A 100,000 sf building which was built in the 1970’s was built on top of a 5 story parking garage. The street level entrance sat 35’ back from the street up under the 2nd floor of the garage and was difficult to find unless you knew it was there. The building had not been updated in many years; however the submarket was one of the most desirable submarkets in the city. Therefore, rates in the building were significantly below the potential market. In addition, the owner of the office building (Cindy’s client) owned only the air rights. The street level of the building was owned by a TIC and there were 2 retail tenants occupying that floor. The TIC had paid too much for their first floor and had run out of money. There was a Reciprocal Operating Agreement which dictated that no additional office space could be created in the building without both parties’ agreement, but did allow for renovations to the building as long as the other party granted consent if it affected their portion of the property. The TIC owner had been difficult to deal with previously and, having no money it was anticipated they would continue to be difficult to deal with.


In order to reposition the building, it was critical to create a street presence and a sense of arrival. The building needed a traditional lobby with high end finishes to help it compete in the class A space in that market. Despite not owning the first floor, Cindy and her owner felt the capital improvement was necessary to achieve higher rental rates, improve occupancy and create value. Cindy orchestrated the creation of a design to bring the façade of the garage down to street level, thus enclosing the exterior “garden” space under the garage to make an entry and a lobby with guest seating. In doing so, the design created additional office space on that floor that the lower owner’s tenants could expand into. Although the lobby creation benefited the upper floor owner, the newly created office space benefited the lower owner and their tenants. Therefore Cindy asked the lower owner to participate in the cost of the renovation.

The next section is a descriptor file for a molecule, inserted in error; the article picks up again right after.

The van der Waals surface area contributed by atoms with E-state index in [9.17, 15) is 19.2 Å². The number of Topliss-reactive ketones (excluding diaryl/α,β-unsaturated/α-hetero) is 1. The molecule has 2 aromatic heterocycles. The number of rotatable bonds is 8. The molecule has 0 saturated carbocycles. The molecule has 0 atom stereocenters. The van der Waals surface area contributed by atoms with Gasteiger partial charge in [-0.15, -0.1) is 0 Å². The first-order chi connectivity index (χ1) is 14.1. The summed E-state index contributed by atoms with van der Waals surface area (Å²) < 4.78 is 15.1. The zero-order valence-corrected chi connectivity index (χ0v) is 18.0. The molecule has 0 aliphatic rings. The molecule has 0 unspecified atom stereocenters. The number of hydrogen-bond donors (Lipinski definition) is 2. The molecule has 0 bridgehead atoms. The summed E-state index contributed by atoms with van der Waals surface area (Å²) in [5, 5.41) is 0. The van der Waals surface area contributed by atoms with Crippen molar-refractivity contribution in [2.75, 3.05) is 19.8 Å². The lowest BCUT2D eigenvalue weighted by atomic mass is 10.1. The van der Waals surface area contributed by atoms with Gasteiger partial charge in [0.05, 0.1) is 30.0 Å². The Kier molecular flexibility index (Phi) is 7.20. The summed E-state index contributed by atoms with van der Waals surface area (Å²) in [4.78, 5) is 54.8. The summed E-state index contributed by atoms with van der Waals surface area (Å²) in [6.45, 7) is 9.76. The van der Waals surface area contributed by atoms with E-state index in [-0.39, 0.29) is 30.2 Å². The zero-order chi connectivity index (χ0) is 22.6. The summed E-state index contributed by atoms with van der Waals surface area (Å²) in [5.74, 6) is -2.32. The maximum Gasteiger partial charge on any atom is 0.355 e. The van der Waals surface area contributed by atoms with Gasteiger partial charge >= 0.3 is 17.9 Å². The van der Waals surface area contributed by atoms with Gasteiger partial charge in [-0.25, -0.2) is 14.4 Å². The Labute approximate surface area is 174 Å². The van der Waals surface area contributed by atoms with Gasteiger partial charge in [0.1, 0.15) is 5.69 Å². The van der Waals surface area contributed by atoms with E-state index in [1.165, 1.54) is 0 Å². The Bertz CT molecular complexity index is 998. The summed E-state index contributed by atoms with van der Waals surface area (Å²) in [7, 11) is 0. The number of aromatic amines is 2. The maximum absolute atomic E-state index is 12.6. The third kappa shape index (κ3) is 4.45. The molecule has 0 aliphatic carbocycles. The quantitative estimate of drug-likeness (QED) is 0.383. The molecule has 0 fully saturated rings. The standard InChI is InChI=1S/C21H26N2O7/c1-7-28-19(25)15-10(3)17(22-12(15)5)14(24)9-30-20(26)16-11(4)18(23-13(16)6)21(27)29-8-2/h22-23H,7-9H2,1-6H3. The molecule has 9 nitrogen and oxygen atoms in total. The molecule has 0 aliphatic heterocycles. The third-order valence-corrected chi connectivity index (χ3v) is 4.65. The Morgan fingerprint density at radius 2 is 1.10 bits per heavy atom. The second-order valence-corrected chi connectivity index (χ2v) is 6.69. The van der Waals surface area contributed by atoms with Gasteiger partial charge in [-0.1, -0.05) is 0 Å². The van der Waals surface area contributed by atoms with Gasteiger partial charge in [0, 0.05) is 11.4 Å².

Despite the lower owner’s original written and verbal agreement to pay for approximately 40% of the cost, they later reneged on their agreement leaving the upper office owner to pay the entire cost. The benefit to the building and our repositioning strategy left us no choice but to continue with the renovation. However, Cindy anticipated that the first floor tenant would want to expand into the newly created office space and knew that when they did they would need the upper owner’s consent. When they did approach for our consent Cindy was able to negotiate compensation in the originally agreed upon amount. The improvements to the aesthetics of the building were striking and immediately yielded new leasing activity at improved rental rates. Furthermore, when a full floor tenant vacated the building a few years later, the office owner was able to release the space at almost $10.00/sf above what the previous tenant had been paying. Several years later, the building was sold at a price far in excess of the original purchase price and subsequent capital expenditures.

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